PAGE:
University of California System

UCLA is part of the University of California (UC) system, which traces its origins to 1868 when Governor Henry H. Haight signed the Organic Act that provided for California’s first “complete university.” Classes began the next year at the College of California in Oakland. In 1873 the first Berkeley campus’ first buildings were completed, and the University moved into its new home. The following June, bachelor’s degrees were conferred on 12 graduates.

Today, UC is one of the largest and most renowned centers of higher education in the world. Its 10 campuses span the state, from Davis in the north to San Diego in the south. In between are Berkeley, San Francisco, Merced, Santa Cruz, Santa Barbara, Los Angeles, Riverside, and Irvine. All campuses adhere to the same admission guidelines and high academic standards, yet each has its own distinct character and academic individuality. Riverside, for example, excels in the plant sciences and entomology; Davis has a large agricultural school and the only UC veterinary medicine program; San Diego offers excellent oceanography and marine biology programs; and San Francisco is devoted exclusively to the health sciences. Among the campuses are six medical schools and four law schools, as well as schools of architecture, business administration, education, engineering, and many others.

The UC campuses have a combined enrollment exceeding 270,000 students, over 78 percent of them California residents. About one-fourth study at the graduate level. Some 150 laboratories, extension centers, and research and field stations strengthen teaching and research while supplying public service to California and the nation. The collections of over 100 UC libraries on the 10 campuses are surpassed in size in North America only by the U.S. Library of Congress collection.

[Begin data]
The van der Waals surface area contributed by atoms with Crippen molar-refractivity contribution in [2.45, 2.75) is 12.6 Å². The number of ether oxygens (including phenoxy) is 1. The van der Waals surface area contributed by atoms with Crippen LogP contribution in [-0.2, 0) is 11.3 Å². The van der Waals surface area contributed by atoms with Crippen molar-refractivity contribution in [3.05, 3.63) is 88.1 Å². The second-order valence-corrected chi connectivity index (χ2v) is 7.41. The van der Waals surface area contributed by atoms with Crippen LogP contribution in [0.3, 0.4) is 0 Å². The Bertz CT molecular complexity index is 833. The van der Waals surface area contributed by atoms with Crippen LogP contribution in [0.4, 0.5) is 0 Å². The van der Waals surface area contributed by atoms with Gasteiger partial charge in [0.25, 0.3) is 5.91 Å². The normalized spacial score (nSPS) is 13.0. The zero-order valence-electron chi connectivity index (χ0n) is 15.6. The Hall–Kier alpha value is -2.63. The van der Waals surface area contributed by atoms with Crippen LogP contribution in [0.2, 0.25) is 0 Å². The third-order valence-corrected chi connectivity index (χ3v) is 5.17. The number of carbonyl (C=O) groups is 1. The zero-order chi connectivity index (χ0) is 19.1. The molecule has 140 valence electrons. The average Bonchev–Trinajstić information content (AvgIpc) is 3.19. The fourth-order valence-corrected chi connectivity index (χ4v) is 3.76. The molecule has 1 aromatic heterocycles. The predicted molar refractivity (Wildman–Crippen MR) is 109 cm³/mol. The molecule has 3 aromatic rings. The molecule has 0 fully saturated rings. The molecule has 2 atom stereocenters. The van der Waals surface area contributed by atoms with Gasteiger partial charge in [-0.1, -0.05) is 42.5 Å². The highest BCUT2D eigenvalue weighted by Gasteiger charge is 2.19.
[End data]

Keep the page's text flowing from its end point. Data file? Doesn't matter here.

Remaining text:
The UC faculty is internationally known for its distinguished academic achievements. On its 10 campuses the University has 32 living Nobel laureates, and membership in the National Academy of Sciences is the largest of any university in the country.

The UC system is governed by a Board of Regents whose regular members are appointed by the Governor of California. In addition to setting general policy and making budgetary decisions for the UC system, the Regents appoint the President of the University, the 10 chancellors, and the directors and deans who administer the affairs of the individual campuses and divisions of the University. The Regents delegate authority in academic matters to the Academic Senate, which determines academic policy for the University as a whole. The Senate, composed of faculty members and certain administrative officers, determines conditions for admission and granting of degrees, authorizes and supervises courses and curricula, and advises UC administrators on budgets and faculty appointments and promotions. Local divisions of the universitywide Academic Senate determine academic policy for each campus. Students also participate in policymaking at campus and system levels.